I agree with your pastor- church-hopping shouldn’t be done frivolously. Moving out of a church’s neighborhood, though, is a valid reason to switch. Your church has a place- just as all the churches in the New Testament did- and is ministering to its town and neighbors. You want to be a part of the community you live in, and worship and serve alongside your neighbors.
We know we’ll move sometime in the future (years from now), and struggle with what to do about a church- we love love love our current church, but, when we move, want to move about 30 mins away and be involved in the community we move to- which would mean church-hopping again. I think we’ll decide to set down roots and join a church in the community, a church that serves our neighbors that are most nearby, even if we have to give up some of our preferences in a church. I’m not looking forward to church shopping, though.
I talked to Paul this morning and he said he wants to listen to the pastor a few more times to make sure the teaching is edifying and challenging. I can’t say I heard any of the sermon since Savannah was so distracting to me.
I do want to clarify that I don’t think our church is *wrong* for ministering to upper class. I think it’s a very needed area, and the people from what I’ve noticed often use their influence to do awesome things for God.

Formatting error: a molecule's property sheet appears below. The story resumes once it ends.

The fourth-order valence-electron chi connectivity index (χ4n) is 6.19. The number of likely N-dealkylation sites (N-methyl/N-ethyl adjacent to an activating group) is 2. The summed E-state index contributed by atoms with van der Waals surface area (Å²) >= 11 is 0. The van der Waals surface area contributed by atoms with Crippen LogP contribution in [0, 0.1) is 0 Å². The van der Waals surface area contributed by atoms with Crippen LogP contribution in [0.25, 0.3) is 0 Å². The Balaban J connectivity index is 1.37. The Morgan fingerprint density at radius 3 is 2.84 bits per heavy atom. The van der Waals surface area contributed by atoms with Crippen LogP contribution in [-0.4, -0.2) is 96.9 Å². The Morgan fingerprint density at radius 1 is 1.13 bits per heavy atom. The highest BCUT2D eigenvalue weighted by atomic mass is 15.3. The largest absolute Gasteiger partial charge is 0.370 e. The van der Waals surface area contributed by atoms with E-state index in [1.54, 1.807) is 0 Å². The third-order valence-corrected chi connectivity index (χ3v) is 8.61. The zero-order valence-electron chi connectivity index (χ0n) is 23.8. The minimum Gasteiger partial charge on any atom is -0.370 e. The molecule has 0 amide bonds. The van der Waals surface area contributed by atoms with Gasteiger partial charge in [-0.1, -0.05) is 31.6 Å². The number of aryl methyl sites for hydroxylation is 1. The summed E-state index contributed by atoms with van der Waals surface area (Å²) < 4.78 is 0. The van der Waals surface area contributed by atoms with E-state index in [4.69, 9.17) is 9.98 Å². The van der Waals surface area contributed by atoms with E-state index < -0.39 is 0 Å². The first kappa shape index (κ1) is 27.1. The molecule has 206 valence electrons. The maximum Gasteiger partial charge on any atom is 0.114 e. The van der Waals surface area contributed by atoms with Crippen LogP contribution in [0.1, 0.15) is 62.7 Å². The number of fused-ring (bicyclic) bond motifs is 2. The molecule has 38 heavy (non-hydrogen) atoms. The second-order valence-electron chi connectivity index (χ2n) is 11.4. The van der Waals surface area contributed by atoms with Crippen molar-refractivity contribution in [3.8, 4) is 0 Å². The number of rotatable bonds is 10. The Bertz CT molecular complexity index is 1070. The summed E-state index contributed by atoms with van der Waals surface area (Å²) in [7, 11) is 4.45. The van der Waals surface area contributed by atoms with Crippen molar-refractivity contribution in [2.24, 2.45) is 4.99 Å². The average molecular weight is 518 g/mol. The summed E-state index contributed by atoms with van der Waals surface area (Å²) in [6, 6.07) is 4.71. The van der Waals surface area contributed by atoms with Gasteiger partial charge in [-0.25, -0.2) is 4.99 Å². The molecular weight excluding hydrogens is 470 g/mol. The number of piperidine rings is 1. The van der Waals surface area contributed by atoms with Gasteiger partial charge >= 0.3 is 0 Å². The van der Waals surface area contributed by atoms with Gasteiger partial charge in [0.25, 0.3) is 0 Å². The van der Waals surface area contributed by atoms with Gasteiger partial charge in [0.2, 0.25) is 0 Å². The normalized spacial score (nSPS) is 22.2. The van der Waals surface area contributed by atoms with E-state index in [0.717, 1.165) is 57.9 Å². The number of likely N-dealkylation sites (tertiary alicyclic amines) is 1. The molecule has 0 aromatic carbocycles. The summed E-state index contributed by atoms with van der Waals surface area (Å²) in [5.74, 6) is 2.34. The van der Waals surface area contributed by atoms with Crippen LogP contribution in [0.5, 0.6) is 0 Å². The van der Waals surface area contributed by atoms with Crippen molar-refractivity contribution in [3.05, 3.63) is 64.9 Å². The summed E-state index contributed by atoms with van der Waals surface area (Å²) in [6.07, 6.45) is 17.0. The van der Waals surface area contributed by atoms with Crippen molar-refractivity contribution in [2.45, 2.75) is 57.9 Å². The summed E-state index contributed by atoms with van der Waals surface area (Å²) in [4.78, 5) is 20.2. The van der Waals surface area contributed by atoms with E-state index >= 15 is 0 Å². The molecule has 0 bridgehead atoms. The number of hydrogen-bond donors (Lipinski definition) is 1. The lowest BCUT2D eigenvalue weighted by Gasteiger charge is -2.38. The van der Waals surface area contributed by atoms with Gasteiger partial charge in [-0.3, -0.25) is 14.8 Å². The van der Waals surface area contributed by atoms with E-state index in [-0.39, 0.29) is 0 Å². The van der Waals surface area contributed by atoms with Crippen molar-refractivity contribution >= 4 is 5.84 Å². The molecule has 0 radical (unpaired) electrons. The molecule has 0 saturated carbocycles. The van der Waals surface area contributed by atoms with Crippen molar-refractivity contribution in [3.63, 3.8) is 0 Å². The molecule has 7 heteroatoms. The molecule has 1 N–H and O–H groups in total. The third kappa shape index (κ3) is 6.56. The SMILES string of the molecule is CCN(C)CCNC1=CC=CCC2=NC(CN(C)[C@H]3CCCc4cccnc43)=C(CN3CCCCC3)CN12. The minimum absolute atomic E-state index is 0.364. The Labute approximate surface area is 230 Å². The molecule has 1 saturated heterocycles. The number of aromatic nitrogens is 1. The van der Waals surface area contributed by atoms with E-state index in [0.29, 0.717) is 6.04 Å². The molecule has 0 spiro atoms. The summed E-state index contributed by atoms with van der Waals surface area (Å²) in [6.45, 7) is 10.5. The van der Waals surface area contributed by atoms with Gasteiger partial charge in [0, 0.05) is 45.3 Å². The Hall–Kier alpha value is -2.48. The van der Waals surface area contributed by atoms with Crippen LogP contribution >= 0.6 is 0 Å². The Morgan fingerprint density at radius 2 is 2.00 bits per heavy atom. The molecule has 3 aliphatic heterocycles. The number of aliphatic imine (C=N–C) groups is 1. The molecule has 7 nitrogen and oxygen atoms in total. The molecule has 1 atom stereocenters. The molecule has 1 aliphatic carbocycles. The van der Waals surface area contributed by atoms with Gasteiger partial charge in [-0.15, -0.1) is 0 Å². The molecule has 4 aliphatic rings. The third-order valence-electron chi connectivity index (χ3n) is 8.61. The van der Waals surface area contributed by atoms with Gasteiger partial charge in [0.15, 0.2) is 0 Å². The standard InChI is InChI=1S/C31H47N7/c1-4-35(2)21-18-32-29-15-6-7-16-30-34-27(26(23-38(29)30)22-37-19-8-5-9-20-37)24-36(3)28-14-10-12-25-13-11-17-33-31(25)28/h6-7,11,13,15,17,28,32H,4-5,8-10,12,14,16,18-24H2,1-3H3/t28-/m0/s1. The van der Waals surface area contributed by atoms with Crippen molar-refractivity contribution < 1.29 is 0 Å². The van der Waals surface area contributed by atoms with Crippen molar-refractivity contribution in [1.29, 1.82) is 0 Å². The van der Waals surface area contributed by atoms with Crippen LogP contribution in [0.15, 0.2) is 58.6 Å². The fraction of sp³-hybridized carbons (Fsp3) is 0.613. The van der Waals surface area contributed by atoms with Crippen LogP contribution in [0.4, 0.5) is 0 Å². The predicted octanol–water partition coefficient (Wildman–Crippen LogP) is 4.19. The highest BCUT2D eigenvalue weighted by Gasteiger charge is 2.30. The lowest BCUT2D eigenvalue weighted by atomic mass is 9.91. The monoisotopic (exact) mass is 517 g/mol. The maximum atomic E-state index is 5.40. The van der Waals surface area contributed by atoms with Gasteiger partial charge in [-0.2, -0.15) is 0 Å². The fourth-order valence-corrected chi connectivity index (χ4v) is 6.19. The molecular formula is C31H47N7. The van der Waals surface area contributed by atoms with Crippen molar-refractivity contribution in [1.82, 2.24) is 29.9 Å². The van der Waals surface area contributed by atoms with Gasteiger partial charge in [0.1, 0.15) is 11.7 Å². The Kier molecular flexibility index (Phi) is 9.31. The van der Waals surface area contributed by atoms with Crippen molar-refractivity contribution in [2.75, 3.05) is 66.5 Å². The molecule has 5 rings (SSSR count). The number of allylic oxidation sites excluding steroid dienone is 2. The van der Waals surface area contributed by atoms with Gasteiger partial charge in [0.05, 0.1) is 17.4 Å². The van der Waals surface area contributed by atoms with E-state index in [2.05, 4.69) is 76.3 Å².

Kacie: My family has left churches in the past because there were just no other kids. (Or, nothing for the kids – no programs or Sunday School or anything. So my parents couldn’t get involved in anything because there was nothing to do with us.)
I agree that church-hopping for church-hopping sake (or petty reasons) is just not good. It’s not healthy for you or the church. But the fact is, you have moved further away. Second, when the core group of members from your church left to start this new church, they weren’t church-hopping; they were supporting a new church plant by the mother church :-). If you choose to move to the new church and aren’t just going to spend another year or so “testing it out” or hopping between the two churches, but really decide to dedicate yourself to the new church, then you’re not doing any different than the core members. Having attended your current church, I know your pastor totally sees it this way. If you all prayerfully consider moving to the new church and find after a few weeks or a month that it is the best choice for your family, I definitely think you can do it with a good conscience. Even go to the elders (like, all 150 of them, haha!) of your current church and explain that you have moved further away, you love their church, but you feel led to help support this new church plant. They would totally appreciate hearing why you made your decision, so they’re not left with another “inactive” member who left for no reason.